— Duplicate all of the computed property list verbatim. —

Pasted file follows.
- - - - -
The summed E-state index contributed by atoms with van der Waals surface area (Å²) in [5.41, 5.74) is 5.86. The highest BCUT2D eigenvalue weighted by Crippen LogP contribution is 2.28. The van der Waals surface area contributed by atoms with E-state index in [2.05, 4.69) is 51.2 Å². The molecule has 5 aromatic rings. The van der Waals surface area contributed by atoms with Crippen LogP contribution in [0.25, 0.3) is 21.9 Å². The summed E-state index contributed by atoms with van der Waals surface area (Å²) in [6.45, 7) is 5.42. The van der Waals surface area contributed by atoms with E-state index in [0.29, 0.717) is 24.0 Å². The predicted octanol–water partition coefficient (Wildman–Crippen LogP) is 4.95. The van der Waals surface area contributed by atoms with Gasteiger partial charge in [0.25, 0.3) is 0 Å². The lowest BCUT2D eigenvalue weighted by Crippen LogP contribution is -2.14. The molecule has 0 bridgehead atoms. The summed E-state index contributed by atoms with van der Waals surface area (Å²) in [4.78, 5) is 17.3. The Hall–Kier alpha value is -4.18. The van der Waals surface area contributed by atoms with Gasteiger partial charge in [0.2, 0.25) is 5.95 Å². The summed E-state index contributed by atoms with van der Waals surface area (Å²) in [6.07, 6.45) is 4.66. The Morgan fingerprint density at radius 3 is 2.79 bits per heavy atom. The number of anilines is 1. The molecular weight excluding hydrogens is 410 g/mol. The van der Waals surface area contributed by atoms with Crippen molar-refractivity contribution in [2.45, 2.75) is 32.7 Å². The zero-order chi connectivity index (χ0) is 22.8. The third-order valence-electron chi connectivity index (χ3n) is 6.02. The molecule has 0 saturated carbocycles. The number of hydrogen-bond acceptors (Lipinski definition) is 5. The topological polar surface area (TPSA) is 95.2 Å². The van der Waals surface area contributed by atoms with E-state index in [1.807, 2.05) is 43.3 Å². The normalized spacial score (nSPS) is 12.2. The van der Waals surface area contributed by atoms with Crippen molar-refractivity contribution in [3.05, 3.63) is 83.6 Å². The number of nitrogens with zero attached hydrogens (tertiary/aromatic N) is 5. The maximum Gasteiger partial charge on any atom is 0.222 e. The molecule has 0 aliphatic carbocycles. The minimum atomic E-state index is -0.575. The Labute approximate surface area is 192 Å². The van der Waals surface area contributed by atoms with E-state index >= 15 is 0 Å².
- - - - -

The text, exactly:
The summed E-state index contributed by atoms with van der Waals surface area (Å²) in [5.41, 5.74) is 5.86. The highest BCUT2D eigenvalue weighted by Crippen LogP contribution is 2.28. The van der Waals surface area contributed by atoms with E-state index in [2.05, 4.69) is 51.2 Å². The molecule has 5 aromatic rings. The van der Waals surface area contributed by atoms with Crippen LogP contribution in [0.25, 0.3) is 21.9 Å². The summed E-state index contributed by atoms with van der Waals surface area (Å²) in [6.45, 7) is 5.42. The van der Waals surface area contributed by atoms with E-state index in [0.29, 0.717) is 24.0 Å². The predicted octanol–water partition coefficient (Wildman–Crippen LogP) is 4.95. The van der Waals surface area contributed by atoms with Gasteiger partial charge in [0.25, 0.3) is 0 Å². The lowest BCUT2D eigenvalue weighted by Crippen LogP contribution is -2.14. The molecule has 0 bridgehead atoms. The summed E-state index contributed by atoms with van der Waals surface area (Å²) in [4.78, 5) is 17.3. The Hall–Kier alpha value is -4.18. The van der Waals surface area contributed by atoms with Gasteiger partial charge in [0.2, 0.25) is 5.95 Å². The summed E-state index contributed by atoms with van der Waals surface area (Å²) in [6.07, 6.45) is 4.66. The Morgan fingerprint density at radius 3 is 2.79 bits per heavy atom. The number of anilines is 1. The molecular weight excluding hydrogens is 410 g/mol. The van der Waals surface area contributed by atoms with Crippen molar-refractivity contribution in [2.45, 2.75) is 32.7 Å². The zero-order chi connectivity index (χ0) is 22.8. The third-order valence-electron chi connectivity index (χ3n) is 6.02. The molecule has 0 saturated carbocycles. The number of hydrogen-bond acceptors (Lipinski definition) is 5. The topological polar surface area (TPSA) is 95.2 Å². The van der Waals surface area contributed by atoms with E-state index in [1.807, 2.05) is 43.3 Å². The normalized spacial score (nSPS) is 12.2. The van der Waals surface area contributed by atoms with Crippen molar-refractivity contribution in [3.05, 3.63) is 83.6 Å². The number of nitrogens with zero attached hydrogens (tertiary/aromatic N) is 5. The maximum Gasteiger partial charge on any atom is 0.222 e. The molecule has 0 aliphatic carbocycles. The minimum atomic E-state index is -0.575. The Labute approximate surface area is 192 Å². The van der Waals surface area contributed by atoms with E-state index >= 15 is 0 Å².